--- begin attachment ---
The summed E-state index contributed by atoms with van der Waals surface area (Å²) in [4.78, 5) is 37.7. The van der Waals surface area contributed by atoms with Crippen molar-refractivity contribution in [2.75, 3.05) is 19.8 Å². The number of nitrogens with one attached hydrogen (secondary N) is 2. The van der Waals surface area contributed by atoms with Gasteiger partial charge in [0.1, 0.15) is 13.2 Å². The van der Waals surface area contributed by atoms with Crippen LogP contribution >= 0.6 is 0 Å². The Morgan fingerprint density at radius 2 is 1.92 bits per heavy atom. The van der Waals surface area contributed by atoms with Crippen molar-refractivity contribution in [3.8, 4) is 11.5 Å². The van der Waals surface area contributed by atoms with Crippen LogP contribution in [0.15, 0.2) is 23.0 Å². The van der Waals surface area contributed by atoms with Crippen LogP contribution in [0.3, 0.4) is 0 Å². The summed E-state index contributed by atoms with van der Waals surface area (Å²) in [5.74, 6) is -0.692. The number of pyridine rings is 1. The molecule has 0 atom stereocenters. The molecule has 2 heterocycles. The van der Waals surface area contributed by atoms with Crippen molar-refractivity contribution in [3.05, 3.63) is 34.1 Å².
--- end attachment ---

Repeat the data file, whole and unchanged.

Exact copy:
The summed E-state index contributed by atoms with van der Waals surface area (Å²) in [4.78, 5) is 37.7. The van der Waals surface area contributed by atoms with Crippen molar-refractivity contribution in [2.75, 3.05) is 19.8 Å². The number of nitrogens with one attached hydrogen (secondary N) is 2. The van der Waals surface area contributed by atoms with Gasteiger partial charge in [0.1, 0.15) is 13.2 Å². The van der Waals surface area contributed by atoms with Crippen LogP contribution >= 0.6 is 0 Å². The Morgan fingerprint density at radius 2 is 1.92 bits per heavy atom. The van der Waals surface area contributed by atoms with Crippen molar-refractivity contribution in [3.8, 4) is 11.5 Å². The van der Waals surface area contributed by atoms with Crippen LogP contribution in [0.15, 0.2) is 23.0 Å². The van der Waals surface area contributed by atoms with Crippen LogP contribution in [0.3, 0.4) is 0 Å². The summed E-state index contributed by atoms with van der Waals surface area (Å²) in [5.74, 6) is -0.692. The number of pyridine rings is 1. The molecule has 0 atom stereocenters. The molecule has 2 heterocycles. The van der Waals surface area contributed by atoms with Crippen molar-refractivity contribution in [3.05, 3.63) is 34.1 Å².